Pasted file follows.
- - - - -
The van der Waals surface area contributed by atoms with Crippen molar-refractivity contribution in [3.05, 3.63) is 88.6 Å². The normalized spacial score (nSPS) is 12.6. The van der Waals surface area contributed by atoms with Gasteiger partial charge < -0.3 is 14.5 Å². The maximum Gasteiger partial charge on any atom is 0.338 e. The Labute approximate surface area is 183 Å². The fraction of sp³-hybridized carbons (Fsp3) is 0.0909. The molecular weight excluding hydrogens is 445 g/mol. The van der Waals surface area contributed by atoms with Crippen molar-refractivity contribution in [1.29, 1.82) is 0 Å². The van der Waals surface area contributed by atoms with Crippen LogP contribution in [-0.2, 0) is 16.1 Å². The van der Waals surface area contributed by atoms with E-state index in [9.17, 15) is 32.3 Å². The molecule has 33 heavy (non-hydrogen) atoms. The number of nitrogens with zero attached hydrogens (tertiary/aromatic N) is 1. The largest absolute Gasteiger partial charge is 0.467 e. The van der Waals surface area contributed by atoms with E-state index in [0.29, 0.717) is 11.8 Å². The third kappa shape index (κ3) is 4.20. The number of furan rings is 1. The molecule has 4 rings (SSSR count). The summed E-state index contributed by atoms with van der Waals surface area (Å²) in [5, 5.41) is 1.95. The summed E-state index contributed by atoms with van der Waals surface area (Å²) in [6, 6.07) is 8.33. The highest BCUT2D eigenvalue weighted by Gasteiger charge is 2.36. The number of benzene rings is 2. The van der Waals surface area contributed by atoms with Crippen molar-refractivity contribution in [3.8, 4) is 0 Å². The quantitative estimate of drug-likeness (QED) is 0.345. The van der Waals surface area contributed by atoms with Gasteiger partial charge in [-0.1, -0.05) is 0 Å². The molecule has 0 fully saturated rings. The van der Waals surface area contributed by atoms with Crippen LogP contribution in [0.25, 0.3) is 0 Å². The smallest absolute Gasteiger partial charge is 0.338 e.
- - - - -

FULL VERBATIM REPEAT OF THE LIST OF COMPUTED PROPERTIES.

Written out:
The van der Waals surface area contributed by atoms with Crippen molar-refractivity contribution in [3.05, 3.63) is 88.6 Å². The normalized spacial score (nSPS) is 12.6. The van der Waals surface area contributed by atoms with Gasteiger partial charge < -0.3 is 14.5 Å². The maximum Gasteiger partial charge on any atom is 0.338 e. The Labute approximate surface area is 183 Å². The fraction of sp³-hybridized carbons (Fsp3) is 0.0909. The molecular weight excluding hydrogens is 445 g/mol. The van der Waals surface area contributed by atoms with Crippen molar-refractivity contribution in [1.29, 1.82) is 0 Å². The van der Waals surface area contributed by atoms with Crippen LogP contribution in [-0.2, 0) is 16.1 Å². The van der Waals surface area contributed by atoms with E-state index in [9.17, 15) is 32.3 Å². The molecule has 33 heavy (non-hydrogen) atoms. The number of nitrogens with zero attached hydrogens (tertiary/aromatic N) is 1. The largest absolute Gasteiger partial charge is 0.467 e. The van der Waals surface area contributed by atoms with E-state index in [0.29, 0.717) is 11.8 Å². The third kappa shape index (κ3) is 4.20. The number of furan rings is 1. The molecule has 4 rings (SSSR count). The summed E-state index contributed by atoms with van der Waals surface area (Å²) in [5, 5.41) is 1.95. The summed E-state index contributed by atoms with van der Waals surface area (Å²) in [6, 6.07) is 8.33. The highest BCUT2D eigenvalue weighted by Gasteiger charge is 2.36. The number of benzene rings is 2. The van der Waals surface area contributed by atoms with Crippen molar-refractivity contribution in [3.8, 4) is 0 Å². The quantitative estimate of drug-likeness (QED) is 0.345. The van der Waals surface area contributed by atoms with Gasteiger partial charge in [-0.1, -0.05) is 0 Å². The molecule has 0 fully saturated rings. The van der Waals surface area contributed by atoms with Crippen LogP contribution in [0.25, 0.3) is 0 Å². The smallest absolute Gasteiger partial charge is 0.338 e.